Result of NN dependent on the number of instances passed

Hey guys,

I have a question. I don’t want to post any code right now but I can if you need it to help me.

I made a conv nn. No fc layers etc. Just conv (I don’t know if that is relevant). I train the network on 10 instances (mapping of some 20x20 pixels images onto another 20x20 pixels) and I run a batch of 10 instances at once.

The error of the network is great. So I run all the 10 input instances from the training set through the network (one batch of 10 instances). The results are what I expected. Then I run only one instance through the network (1 batch with 1 instance) and the result is way different, completely wrong from when the same instance was passed through the network in a batch of 10.

Is this normal or is something wrong? I’m completely flabbergasted.

EDIT: I’m using batch norm if that matters.

BatchNorm won’t work with a single sample. If the training is good and you would like to pass a single image into the net, you could set the model to eval with model.eval(). Otherwise if you would like to train the model, you should remove the BatchNorm layers and use InstanceNorm for example.

Thank you ptrblck, that did the trick :).

Although I’m wondering now how PyTorch implements batch norm. From what I have learnt two parameters are trainable in batch norm: scale and bias applied to the normalized vector. But also batch’s mean and standard deviation are sometimes trainable. If they indeed are trainable then I don’t think it made any difference whether we run a single or many instances through the network. So the question is: does PyTroch, when using batch norm, also trains mean and standard deviation?

The mean and std are updated in each forward pass. The momentum terms defines how of the new value will be added to (1 - momentum) of the old “running” stats.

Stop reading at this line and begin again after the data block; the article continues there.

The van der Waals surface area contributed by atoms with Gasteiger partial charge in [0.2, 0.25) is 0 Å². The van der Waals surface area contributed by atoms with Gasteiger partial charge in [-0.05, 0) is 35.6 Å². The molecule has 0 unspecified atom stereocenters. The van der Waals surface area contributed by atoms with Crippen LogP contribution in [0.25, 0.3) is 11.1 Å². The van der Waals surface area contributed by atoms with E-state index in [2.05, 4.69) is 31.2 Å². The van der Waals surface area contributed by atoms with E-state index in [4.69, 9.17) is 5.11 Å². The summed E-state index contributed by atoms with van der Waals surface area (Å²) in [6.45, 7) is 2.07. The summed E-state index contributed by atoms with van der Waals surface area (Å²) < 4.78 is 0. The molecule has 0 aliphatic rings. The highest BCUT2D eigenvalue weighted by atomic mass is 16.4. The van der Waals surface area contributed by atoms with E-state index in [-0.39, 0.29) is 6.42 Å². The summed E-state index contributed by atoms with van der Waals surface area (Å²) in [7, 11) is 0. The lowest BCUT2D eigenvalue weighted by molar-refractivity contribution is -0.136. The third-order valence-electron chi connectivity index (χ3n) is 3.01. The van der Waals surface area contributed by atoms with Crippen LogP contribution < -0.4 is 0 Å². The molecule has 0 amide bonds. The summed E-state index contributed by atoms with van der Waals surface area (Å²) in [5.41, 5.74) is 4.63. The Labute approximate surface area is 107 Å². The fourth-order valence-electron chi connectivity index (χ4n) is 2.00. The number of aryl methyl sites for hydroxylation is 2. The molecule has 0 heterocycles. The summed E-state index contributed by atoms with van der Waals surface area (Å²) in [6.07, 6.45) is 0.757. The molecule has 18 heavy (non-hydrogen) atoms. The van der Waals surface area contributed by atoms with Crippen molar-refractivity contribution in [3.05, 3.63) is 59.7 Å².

From the docs:

This momentum argument is different from one used in optimizer classes and the conventional notion of momentum. Mathematically, the update rule for running statistics here is x̂_new=(1−momentum)×x̂ +momemtum×x_t, where x̂ is the estimated statistic and x_t is the new observed value.

Since this implementation is a moving average, using single samples might be problematic, since the running stats will change a lot.
Usually, BatchNorm yields good results using a batch size of ~ 64.

Ok, so what happens when I switch into eval mode? Mean/variance don’t get updated then?

Exactly, during the evaluation you often pass single images through your net and don’t want to update any parameters or buffers.
The running stats as well as beta and gamma are just applied then.

Same goes for Dropout. During training the units are dropped randomly depending on the specified drop probability. During evaluation all units are used.

One more thing regarding momentum. So if I’m correctly understanding that, the running mean and stddev are updated with each batch, and each new batch will contribute 10% (if momentum is 0.1) to the current mean and stddev. If that is the case then after all batches have gone through the network then the last batch had 10% of “contribution” to the final mean/stddev whereas the first batch that went through the network has been “washed out”. Is my understanding correct?

You are right.
That’s why it’s useful to use drop_last in the DataLoader if your last batch is really small, e.g. one single image.

I see. But still that doesn’t solve the problem of “washing out” those unfortunate batches that had this privilege to go first :). Wouldn’t simply averaging all batches, each with equal contribution, behave in the most optimal way?

You can calculate the mean and std of the input data, sure.
That’s usually done for normalization.

However, BatchNorm is used between layers and normalizes the activations.
So iterating your whole dataset and update each BatchNorm layer separately will be very costly.
You would have to update layer by layer the running stats. After a weight update the stats will change and you would have to do it again.

In practice the momentum approach works quite well.

Got it. Thank you ptrblck a bunch for the discussion.